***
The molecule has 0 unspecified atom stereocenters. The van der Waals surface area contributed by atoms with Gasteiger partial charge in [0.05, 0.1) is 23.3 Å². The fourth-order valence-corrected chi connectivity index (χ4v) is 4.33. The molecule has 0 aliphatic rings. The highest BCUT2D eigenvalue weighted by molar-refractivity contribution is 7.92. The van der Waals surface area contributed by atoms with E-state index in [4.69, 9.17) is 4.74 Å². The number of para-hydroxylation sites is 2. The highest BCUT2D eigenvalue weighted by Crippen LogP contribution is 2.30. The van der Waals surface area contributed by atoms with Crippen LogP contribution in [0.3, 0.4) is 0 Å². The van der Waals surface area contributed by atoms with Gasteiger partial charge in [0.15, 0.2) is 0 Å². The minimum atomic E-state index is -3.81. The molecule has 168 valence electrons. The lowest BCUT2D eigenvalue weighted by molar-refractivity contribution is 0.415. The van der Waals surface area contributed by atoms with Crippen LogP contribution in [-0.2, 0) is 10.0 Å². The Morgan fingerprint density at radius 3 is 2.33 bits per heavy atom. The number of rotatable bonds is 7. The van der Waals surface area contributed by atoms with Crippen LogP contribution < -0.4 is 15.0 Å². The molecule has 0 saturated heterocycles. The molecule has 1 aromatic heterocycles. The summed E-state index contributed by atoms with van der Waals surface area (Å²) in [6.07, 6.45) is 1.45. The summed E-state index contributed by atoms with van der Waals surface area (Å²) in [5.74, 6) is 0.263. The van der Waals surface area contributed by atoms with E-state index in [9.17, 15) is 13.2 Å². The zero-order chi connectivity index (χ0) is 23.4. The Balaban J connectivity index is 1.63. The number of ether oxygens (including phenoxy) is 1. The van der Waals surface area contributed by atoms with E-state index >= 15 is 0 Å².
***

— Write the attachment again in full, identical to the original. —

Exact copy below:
The molecule has 0 unspecified atom stereocenters. The van der Waals surface area contributed by atoms with Gasteiger partial charge in [0.05, 0.1) is 23.3 Å². The fourth-order valence-corrected chi connectivity index (χ4v) is 4.33. The molecule has 0 aliphatic rings. The highest BCUT2D eigenvalue weighted by molar-refractivity contribution is 7.92. The van der Waals surface area contributed by atoms with E-state index in [4.69, 9.17) is 4.74 Å². The number of para-hydroxylation sites is 2. The highest BCUT2D eigenvalue weighted by Crippen LogP contribution is 2.30. The van der Waals surface area contributed by atoms with Crippen LogP contribution in [0.3, 0.4) is 0 Å². The van der Waals surface area contributed by atoms with Gasteiger partial charge in [0.15, 0.2) is 0 Å². The minimum atomic E-state index is -3.81. The molecule has 168 valence electrons. The lowest BCUT2D eigenvalue weighted by molar-refractivity contribution is 0.415. The van der Waals surface area contributed by atoms with Crippen LogP contribution in [-0.2, 0) is 10.0 Å². The Morgan fingerprint density at radius 3 is 2.33 bits per heavy atom. The number of rotatable bonds is 7. The van der Waals surface area contributed by atoms with Crippen LogP contribution < -0.4 is 15.0 Å². The molecule has 0 saturated heterocycles. The molecule has 1 aromatic heterocycles. The summed E-state index contributed by atoms with van der Waals surface area (Å²) in [6.07, 6.45) is 1.45. The summed E-state index contributed by atoms with van der Waals surface area (Å²) in [5.74, 6) is 0.263. The van der Waals surface area contributed by atoms with E-state index in [9.17, 15) is 13.2 Å². The zero-order chi connectivity index (χ0) is 23.4. The Balaban J connectivity index is 1.63. The number of ether oxygens (including phenoxy) is 1. The van der Waals surface area contributed by atoms with E-state index >= 15 is 0 Å².